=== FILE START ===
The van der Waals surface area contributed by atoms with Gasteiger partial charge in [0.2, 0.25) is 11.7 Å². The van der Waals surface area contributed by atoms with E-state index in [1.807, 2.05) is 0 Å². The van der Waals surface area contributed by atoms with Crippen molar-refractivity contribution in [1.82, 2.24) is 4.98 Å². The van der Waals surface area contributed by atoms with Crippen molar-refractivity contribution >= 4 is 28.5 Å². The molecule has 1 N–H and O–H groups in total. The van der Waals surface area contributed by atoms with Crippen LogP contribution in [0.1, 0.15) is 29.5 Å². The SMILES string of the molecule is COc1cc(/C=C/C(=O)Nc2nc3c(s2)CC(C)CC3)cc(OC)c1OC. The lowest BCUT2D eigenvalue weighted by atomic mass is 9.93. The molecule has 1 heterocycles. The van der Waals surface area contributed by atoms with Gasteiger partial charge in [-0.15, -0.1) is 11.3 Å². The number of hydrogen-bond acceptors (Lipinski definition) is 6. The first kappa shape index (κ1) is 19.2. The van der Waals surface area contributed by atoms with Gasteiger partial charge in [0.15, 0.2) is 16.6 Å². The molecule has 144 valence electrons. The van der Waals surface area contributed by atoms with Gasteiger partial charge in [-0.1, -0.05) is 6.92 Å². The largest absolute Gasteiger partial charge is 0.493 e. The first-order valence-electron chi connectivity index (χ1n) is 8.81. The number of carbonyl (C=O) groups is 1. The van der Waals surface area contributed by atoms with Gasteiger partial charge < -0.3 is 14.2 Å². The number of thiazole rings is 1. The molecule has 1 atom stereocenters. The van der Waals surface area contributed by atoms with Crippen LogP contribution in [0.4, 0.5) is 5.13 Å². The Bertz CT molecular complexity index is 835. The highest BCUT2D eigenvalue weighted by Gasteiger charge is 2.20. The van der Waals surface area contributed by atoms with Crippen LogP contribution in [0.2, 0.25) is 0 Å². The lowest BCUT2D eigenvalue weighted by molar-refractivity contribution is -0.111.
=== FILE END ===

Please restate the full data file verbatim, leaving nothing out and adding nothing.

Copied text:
The van der Waals surface area contributed by atoms with Gasteiger partial charge in [0.2, 0.25) is 11.7 Å². The van der Waals surface area contributed by atoms with E-state index in [1.807, 2.05) is 0 Å². The van der Waals surface area contributed by atoms with Crippen molar-refractivity contribution in [1.82, 2.24) is 4.98 Å². The van der Waals surface area contributed by atoms with Crippen molar-refractivity contribution >= 4 is 28.5 Å². The molecule has 1 N–H and O–H groups in total. The van der Waals surface area contributed by atoms with Crippen LogP contribution in [0.1, 0.15) is 29.5 Å². The SMILES string of the molecule is COc1cc(/C=C/C(=O)Nc2nc3c(s2)CC(C)CC3)cc(OC)c1OC. The lowest BCUT2D eigenvalue weighted by atomic mass is 9.93. The molecule has 1 heterocycles. The van der Waals surface area contributed by atoms with Gasteiger partial charge in [-0.15, -0.1) is 11.3 Å². The number of hydrogen-bond acceptors (Lipinski definition) is 6. The first kappa shape index (κ1) is 19.2. The van der Waals surface area contributed by atoms with Gasteiger partial charge in [0.15, 0.2) is 16.6 Å². The molecule has 144 valence electrons. The van der Waals surface area contributed by atoms with Gasteiger partial charge in [-0.1, -0.05) is 6.92 Å². The largest absolute Gasteiger partial charge is 0.493 e. The first-order valence-electron chi connectivity index (χ1n) is 8.81. The number of carbonyl (C=O) groups is 1. The van der Waals surface area contributed by atoms with Gasteiger partial charge < -0.3 is 14.2 Å². The number of thiazole rings is 1. The molecule has 1 atom stereocenters. The van der Waals surface area contributed by atoms with Crippen LogP contribution in [0.4, 0.5) is 5.13 Å². The Bertz CT molecular complexity index is 835. The highest BCUT2D eigenvalue weighted by Gasteiger charge is 2.20. The van der Waals surface area contributed by atoms with Crippen LogP contribution in [0.2, 0.25) is 0 Å². The lowest BCUT2D eigenvalue weighted by molar-refractivity contribution is -0.111.